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From: Ben Bennetts
Sent: Sunday, February 7, 2021 11:29 AM
To: worldservice.letters@bbc.co.uk
Subject: BBC World Service Comments, Part 2


On October 8, 2016, I sent you an open letter containing comments, good and bad, about the BBC World Service radio broadcasts. In this letter, I mentioned that, as a semi-insomniac, I often listen to your broadcast between 02:00-ish and 05:30-ish and I made several observations about the programmes I enjoyed – Outlook, HARDTalk, Health Check, Newsday, etc – and the strange happenings in the continuity announcements before the news summaries and within the news itself – upcoming programme teasers, hard-to-catch surnames, and, of course, comments on Neil Nunes’ mellifluous-or-plummy Marmite accent.

Well, four and a bit years have passed and I thought I would follow-up on my original open letter with some further comments. I’m still a semi-insomniac and I still listen to your programmes and, quite frankly, not much has changed!

In my October 2016 letter, I mentioned the female continuity presenter thus: As the time (for the news summary) approaches, first we get a presenter (female, I’ve never found out who she is but she’s always “on air, online, on mobile—broadcasting to a global audience”) telling us in a strange accent with even stranger intonation and cadence that “The news is next but first…” and then she proceeds to inform about an upcoming broadcast in a few days’ time. 

I have singularly failed to identify the name of this presenter. At first, I thought it might be Zoe Diamond but listening to these two YouTube videos (Zoe reading the shipping forecast and her introduction to World Book Club), it’s not Zoe. I can’t place the accent (but that may be because of my hearing impairment) but whoever she is has a tendency to start every other sentence with the coordinating conjunction and. I’ve no problem with starting a sentence with a coordinating conjunction such as and, but, for, yet, but she overdoes it and the two sentences are not necessarily linked i.e., the coordinating function is either weakly implied or missing. For example, I’ve heard her say, “This is the BBC Word Service. And, in thirty minutes…” The And at the beginning of the second sentence is not needed and, in my opinion, the message about what will happen in thirty minutes would be stronger if the And was omitted. I’ve even heard her start her continuity announcement with the second sentence!

I would dearly like to know the name of this continuity presenter, not to castigate her but simply to place her accent.

Moving on to the news summaries, in 2016 I mentioned Stewart Mackintosh’s pseudo-best-buddy Hello, spoken in a hail-fellow-well-met style. At 7 PM in the local pub, it’s great but at 3 AM in bed, not so. Since then, I’ve been keeping track of the styles of the hello greetings spoken by the news readers. Here’s what I’ve discovered.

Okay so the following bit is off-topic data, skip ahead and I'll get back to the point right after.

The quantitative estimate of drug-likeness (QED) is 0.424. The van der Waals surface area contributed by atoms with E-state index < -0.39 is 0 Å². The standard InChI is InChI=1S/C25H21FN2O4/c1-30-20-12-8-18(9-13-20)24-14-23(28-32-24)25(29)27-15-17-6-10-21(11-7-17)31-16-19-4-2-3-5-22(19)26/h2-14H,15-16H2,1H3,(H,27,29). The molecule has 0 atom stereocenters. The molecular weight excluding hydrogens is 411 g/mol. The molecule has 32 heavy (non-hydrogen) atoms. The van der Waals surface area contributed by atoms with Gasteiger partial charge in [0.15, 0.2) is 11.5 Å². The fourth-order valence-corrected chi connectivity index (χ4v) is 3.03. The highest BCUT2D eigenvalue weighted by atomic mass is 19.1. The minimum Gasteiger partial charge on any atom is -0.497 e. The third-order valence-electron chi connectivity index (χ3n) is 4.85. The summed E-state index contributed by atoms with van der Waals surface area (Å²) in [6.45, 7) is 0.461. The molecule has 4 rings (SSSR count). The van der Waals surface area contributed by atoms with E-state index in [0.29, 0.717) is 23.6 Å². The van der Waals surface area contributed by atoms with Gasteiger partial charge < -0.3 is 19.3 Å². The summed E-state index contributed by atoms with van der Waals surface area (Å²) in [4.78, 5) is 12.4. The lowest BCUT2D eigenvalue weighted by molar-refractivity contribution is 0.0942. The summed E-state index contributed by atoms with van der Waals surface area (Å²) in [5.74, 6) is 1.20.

There seems to be a requirement for a news reader to introduce three elements into their introduction to the summary – a greeting, a name, and a reference to the name of the radio programme. The standard style is, “Hello, I am <name> with the BBC News.” You will find this style used by Chris Barrow, Neil Nunes, Debbie Russ, Warren Alderson, David Harper, Eileen McCue, Danielle Jalowiecka, Daniel Iovanescu and Justine Greene, at least. Sometimes, a presenter will deviate from this standard format. For example: “BBC News. Hello. I’m Tom Watts.” “BBC News. Hello, this is Jerry Smit.” “I’m Stewart Macintosh with the BBC News. Hello.” (The best-buddy style.) Clearly, these three readers like to ring the changes but they still adhere to the three-attributes requirement. And then there are the non-conformists who omit the mandatory greeting: “This is the BBC News with Fiona McDonald.” “BBC news with Neil Nunes.” (This is true! He sometimes omits the hello.)  “BBC News. I’m John Shay.” “BBC news with Daniel Yaluyasga.” and “BBC News with Sue Montgomery.” (You have to hear Sue Montgomery introduce herself to appreciate the sotto voce lullabylike way she says each syllable of her surname.)

As you can see, I am now taking notes at 3 o’clock in the morning! No, not really. I have heard all these announcements in the wee small hours but here’s my backup reference: BBC reader on the Chinese website, congxue.com

One last comment. Around halfway through a news summary, another requirement is for the news reader to intone the name of the broadcast – “BBC News” or as Neil Nunes sometimes says, “BBC Wer-Hurled Service”. I’ve never figured out why the readers are required to do this. If I’m listening to the broadcast, either in real time or as a podcast, I know the source. Why do I need to be reminded? It’s an oddity verging on the edge of an absurdity.

Apart from these trivial criticisms, you are doing a great job. I arise every morning brimming with new information, up to speed on world events, and ready to face the day ahead. Thanks!